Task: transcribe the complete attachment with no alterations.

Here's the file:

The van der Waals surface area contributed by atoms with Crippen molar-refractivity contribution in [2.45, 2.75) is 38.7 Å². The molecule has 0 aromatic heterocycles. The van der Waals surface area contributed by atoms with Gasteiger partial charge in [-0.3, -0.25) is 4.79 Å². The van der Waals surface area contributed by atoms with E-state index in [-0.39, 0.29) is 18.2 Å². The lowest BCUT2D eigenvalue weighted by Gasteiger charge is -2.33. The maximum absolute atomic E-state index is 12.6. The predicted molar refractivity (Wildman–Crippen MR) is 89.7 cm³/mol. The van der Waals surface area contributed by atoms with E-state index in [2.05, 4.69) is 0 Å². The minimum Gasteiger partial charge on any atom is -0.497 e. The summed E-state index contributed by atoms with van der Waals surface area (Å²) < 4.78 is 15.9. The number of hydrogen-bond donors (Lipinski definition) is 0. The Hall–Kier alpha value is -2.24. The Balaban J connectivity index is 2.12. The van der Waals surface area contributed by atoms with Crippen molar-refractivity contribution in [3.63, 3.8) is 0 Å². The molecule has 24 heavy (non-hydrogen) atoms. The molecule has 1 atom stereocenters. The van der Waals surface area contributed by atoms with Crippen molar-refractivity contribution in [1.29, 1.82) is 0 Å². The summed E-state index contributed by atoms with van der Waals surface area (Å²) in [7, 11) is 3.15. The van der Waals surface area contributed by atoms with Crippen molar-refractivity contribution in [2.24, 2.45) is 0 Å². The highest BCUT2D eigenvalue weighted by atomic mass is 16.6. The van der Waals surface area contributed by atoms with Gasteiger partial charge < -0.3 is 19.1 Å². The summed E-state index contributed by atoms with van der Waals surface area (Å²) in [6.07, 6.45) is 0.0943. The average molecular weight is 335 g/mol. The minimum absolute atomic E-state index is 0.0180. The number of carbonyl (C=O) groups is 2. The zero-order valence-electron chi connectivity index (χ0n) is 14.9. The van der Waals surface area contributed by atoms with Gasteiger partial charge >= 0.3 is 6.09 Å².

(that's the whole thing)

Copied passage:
The van der Waals surface area contributed by atoms with Crippen molar-refractivity contribution in [2.45, 2.75) is 38.7 Å². The molecule has 0 aromatic heterocycles. The van der Waals surface area contributed by atoms with Gasteiger partial charge in [-0.3, -0.25) is 4.79 Å². The van der Waals surface area contributed by atoms with E-state index in [-0.39, 0.29) is 18.2 Å². The lowest BCUT2D eigenvalue weighted by Gasteiger charge is -2.33. The maximum absolute atomic E-state index is 12.6. The predicted molar refractivity (Wildman–Crippen MR) is 89.7 cm³/mol. The van der Waals surface area contributed by atoms with E-state index in [2.05, 4.69) is 0 Å². The minimum Gasteiger partial charge on any atom is -0.497 e. The summed E-state index contributed by atoms with van der Waals surface area (Å²) < 4.78 is 15.9. The number of hydrogen-bond donors (Lipinski definition) is 0. The Hall–Kier alpha value is -2.24. The Balaban J connectivity index is 2.12. The van der Waals surface area contributed by atoms with Crippen molar-refractivity contribution in [3.63, 3.8) is 0 Å². The molecule has 24 heavy (non-hydrogen) atoms. The molecule has 1 atom stereocenters. The van der Waals surface area contributed by atoms with Crippen molar-refractivity contribution in [1.29, 1.82) is 0 Å². The summed E-state index contributed by atoms with van der Waals surface area (Å²) in [7, 11) is 3.15. The van der Waals surface area contributed by atoms with Crippen molar-refractivity contribution in [2.24, 2.45) is 0 Å². The highest BCUT2D eigenvalue weighted by atomic mass is 16.6. The van der Waals surface area contributed by atoms with Gasteiger partial charge < -0.3 is 19.1 Å². The summed E-state index contributed by atoms with van der Waals surface area (Å²) in [6.07, 6.45) is 0.0943. The average molecular weight is 335 g/mol. The minimum absolute atomic E-state index is 0.0180. The number of carbonyl (C=O) groups is 2. The zero-order valence-electron chi connectivity index (χ0n) is 14.9. The van der Waals surface area contributed by atoms with Gasteiger partial charge >= 0.3 is 6.09 Å².